Debate? This was more like Fight Club
Thank goodness last night’s debate was at 9pm, when my young children were already in bed nodding off to a wonderful dream world where Presidential candidates let each other finish sentences, don’t interrupt and listen respectfully to the moderator.
My eight year old would have been appalled by the debate turned fight club. My thirteen year old daughter would have recognized the GOTCHA tone from break time.
Barry Obama and Mitt Romney were at each other’s throats last night and this wasn’t sport. It was personal, nasty and just what the Democrats wanted, to reassure them that their man had a spine and a will to win.
Two weeks ago at the Denver debate Obama took presidential decorum to new barbiturate heights. Last night he was on a tried and tested medication called “fear of losing your job”. It did the trick.
The President punched back again and again. He questioned virtually every one of Mitt Romney’s claims. He mostly walked the fine line between assertion and aggression. What he didn’t do is let the American people know what exactly he had in mind for the next four years of how he intended to transform America at a crucial juncture when this nation either needs to reinvent itself or proceed on the glide path to decline.
Mitt Romney was good at pointing out all the things that had gone wrong in the last four years and all the promises that had been broken. He has a vision of a bright economic future for America. But the numbers add up so unconvincingly that it seems more like a hallucination.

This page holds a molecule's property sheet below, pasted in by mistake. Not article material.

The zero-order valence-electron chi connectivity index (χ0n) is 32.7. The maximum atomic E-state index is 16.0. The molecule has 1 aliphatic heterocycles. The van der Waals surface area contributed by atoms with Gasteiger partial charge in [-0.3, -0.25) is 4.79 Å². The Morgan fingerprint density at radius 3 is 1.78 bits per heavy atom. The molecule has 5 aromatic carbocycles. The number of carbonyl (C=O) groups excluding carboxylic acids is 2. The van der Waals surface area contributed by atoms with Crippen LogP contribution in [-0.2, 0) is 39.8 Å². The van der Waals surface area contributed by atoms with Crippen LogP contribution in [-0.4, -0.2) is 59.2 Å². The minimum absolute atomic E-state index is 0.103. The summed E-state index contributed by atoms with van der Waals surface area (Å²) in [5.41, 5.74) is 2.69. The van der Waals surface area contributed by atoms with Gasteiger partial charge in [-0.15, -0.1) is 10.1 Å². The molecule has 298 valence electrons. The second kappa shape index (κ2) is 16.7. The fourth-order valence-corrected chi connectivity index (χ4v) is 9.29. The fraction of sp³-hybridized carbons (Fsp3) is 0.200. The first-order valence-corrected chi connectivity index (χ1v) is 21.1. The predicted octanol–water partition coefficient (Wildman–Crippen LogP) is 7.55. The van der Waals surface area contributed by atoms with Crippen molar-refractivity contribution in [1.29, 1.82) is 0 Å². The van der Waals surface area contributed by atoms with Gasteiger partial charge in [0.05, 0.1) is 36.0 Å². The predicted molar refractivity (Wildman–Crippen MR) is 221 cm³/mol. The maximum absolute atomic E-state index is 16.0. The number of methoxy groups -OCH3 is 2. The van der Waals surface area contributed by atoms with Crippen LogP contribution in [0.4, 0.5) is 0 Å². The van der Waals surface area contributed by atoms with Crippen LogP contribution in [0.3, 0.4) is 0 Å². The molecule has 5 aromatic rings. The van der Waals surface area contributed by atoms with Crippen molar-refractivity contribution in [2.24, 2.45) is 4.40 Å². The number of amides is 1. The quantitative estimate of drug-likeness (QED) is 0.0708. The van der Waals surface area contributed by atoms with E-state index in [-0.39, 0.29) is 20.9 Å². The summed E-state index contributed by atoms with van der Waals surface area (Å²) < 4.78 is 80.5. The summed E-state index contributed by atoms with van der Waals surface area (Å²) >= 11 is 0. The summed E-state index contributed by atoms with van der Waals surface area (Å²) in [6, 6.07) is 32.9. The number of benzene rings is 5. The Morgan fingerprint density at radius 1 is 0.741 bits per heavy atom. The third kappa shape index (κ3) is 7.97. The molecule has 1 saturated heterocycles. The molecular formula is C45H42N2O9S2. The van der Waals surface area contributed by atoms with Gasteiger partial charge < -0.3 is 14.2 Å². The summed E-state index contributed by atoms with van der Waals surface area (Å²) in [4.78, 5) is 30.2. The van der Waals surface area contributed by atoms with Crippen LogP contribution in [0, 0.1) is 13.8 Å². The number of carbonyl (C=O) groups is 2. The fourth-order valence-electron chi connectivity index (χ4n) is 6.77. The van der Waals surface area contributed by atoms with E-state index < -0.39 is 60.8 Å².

It is one thing for the “Mittens” to take his gloves off. It is quite another to let aggression get the better of you. On the issue of Libya and the slayhing of four American diplomats Romney should have scored an open goal, especially since the administration had denied the late Ambassador Chris Stephens the added protection that he had repeatedly asked for, and that might have saved his life when the Consulate in Benghazi was attacked.
Instead Mitt Romney failed to make this point, and then shot himself in both feet by getting his facts wrong about when exactly the President had called the attack “an act of terror”. This was petty stuff that missed the wider issue about America’s inadequate response to the Arab Spring. But in a debate, nothing hurts like a self inflicted wound.
Another memorable moment came when Mitt Romney tried to further woo those all important female voters who had been flocking to him since the Denver debate. As a businessman, he said he had been keen to hire women, and had received “binders full of women” on his desk.
It was an awkward phrase that went viral on Twitter and led some to quip that this was perhaps an involuntary allusion to Mitt Romney’s personal paradise, in which the Book of Mormon meets the stationary giant Staples, a company he had helped to create.
With his performance, Obama will have stopped the panic in his campaign and the bleeding in the polls. For his part Mitt Romney will have proven to his side that he still has the potential to go all the way to the White House.
Debate performances tend to be in the eye of the beholder and both sides would have been encouraged enough to look forward to round three, the final debate next week in Florida, devoted – in theory – to foreign policy.
With an election too close to predict, the bitter fight will continue to the bitter end.
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